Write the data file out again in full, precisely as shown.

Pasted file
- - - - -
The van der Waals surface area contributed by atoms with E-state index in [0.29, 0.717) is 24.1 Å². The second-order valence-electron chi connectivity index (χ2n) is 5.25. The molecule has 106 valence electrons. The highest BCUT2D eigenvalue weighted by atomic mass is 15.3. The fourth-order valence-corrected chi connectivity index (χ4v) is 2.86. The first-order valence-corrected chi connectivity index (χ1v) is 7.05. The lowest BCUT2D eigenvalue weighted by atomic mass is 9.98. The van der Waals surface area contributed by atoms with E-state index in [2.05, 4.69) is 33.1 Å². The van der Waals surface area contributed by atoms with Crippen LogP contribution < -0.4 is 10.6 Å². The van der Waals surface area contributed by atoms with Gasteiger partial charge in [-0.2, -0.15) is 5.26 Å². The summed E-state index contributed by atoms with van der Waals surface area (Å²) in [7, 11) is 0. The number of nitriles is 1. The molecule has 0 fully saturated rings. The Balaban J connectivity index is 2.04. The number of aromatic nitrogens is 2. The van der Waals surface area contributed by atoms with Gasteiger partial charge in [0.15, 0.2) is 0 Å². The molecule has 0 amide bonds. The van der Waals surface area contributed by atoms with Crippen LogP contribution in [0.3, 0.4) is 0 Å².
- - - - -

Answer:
The van der Waals surface area contributed by atoms with E-state index in [0.29, 0.717) is 24.1 Å². The second-order valence-electron chi connectivity index (χ2n) is 5.25. The molecule has 106 valence electrons. The highest BCUT2D eigenvalue weighted by atomic mass is 15.3. The fourth-order valence-corrected chi connectivity index (χ4v) is 2.86. The first-order valence-corrected chi connectivity index (χ1v) is 7.05. The lowest BCUT2D eigenvalue weighted by atomic mass is 9.98. The van der Waals surface area contributed by atoms with E-state index in [2.05, 4.69) is 33.1 Å². The van der Waals surface area contributed by atoms with Crippen LogP contribution < -0.4 is 10.6 Å². The van der Waals surface area contributed by atoms with Gasteiger partial charge in [-0.2, -0.15) is 5.26 Å². The summed E-state index contributed by atoms with van der Waals surface area (Å²) in [7, 11) is 0. The number of nitriles is 1. The molecule has 0 fully saturated rings. The Balaban J connectivity index is 2.04. The number of aromatic nitrogens is 2. The van der Waals surface area contributed by atoms with Gasteiger partial charge in [0.15, 0.2) is 0 Å². The molecule has 0 amide bonds. The van der Waals surface area contributed by atoms with Crippen LogP contribution in [0.3, 0.4) is 0 Å².